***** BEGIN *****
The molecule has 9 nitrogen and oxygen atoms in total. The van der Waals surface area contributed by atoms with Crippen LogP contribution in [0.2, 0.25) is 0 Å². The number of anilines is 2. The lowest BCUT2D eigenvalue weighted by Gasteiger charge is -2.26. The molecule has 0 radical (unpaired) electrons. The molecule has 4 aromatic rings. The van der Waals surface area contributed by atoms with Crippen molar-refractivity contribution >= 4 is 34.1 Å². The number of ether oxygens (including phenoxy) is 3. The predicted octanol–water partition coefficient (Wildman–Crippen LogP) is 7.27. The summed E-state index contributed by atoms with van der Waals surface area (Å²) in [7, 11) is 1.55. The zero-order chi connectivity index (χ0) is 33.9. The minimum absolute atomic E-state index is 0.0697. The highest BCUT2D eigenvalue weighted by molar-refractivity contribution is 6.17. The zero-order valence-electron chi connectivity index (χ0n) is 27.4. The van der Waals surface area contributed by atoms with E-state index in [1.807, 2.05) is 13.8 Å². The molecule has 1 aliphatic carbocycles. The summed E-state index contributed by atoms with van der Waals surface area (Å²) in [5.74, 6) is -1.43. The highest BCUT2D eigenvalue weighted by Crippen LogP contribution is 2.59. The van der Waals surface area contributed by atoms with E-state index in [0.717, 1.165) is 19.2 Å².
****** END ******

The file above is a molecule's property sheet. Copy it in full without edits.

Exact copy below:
The molecule has 9 nitrogen and oxygen atoms in total. The van der Waals surface area contributed by atoms with Crippen LogP contribution in [0.2, 0.25) is 0 Å². The number of anilines is 2. The lowest BCUT2D eigenvalue weighted by Gasteiger charge is -2.26. The molecule has 0 radical (unpaired) electrons. The molecule has 4 aromatic rings. The van der Waals surface area contributed by atoms with Crippen molar-refractivity contribution >= 4 is 34.1 Å². The number of ether oxygens (including phenoxy) is 3. The predicted octanol–water partition coefficient (Wildman–Crippen LogP) is 7.27. The summed E-state index contributed by atoms with van der Waals surface area (Å²) in [7, 11) is 1.55. The zero-order chi connectivity index (χ0) is 33.9. The minimum absolute atomic E-state index is 0.0697. The highest BCUT2D eigenvalue weighted by molar-refractivity contribution is 6.17. The zero-order valence-electron chi connectivity index (χ0n) is 27.4. The van der Waals surface area contributed by atoms with E-state index in [1.807, 2.05) is 13.8 Å². The molecule has 1 aliphatic carbocycles. The summed E-state index contributed by atoms with van der Waals surface area (Å²) in [5.74, 6) is -1.43. The highest BCUT2D eigenvalue weighted by Crippen LogP contribution is 2.59. The van der Waals surface area contributed by atoms with E-state index in [0.717, 1.165) is 19.2 Å².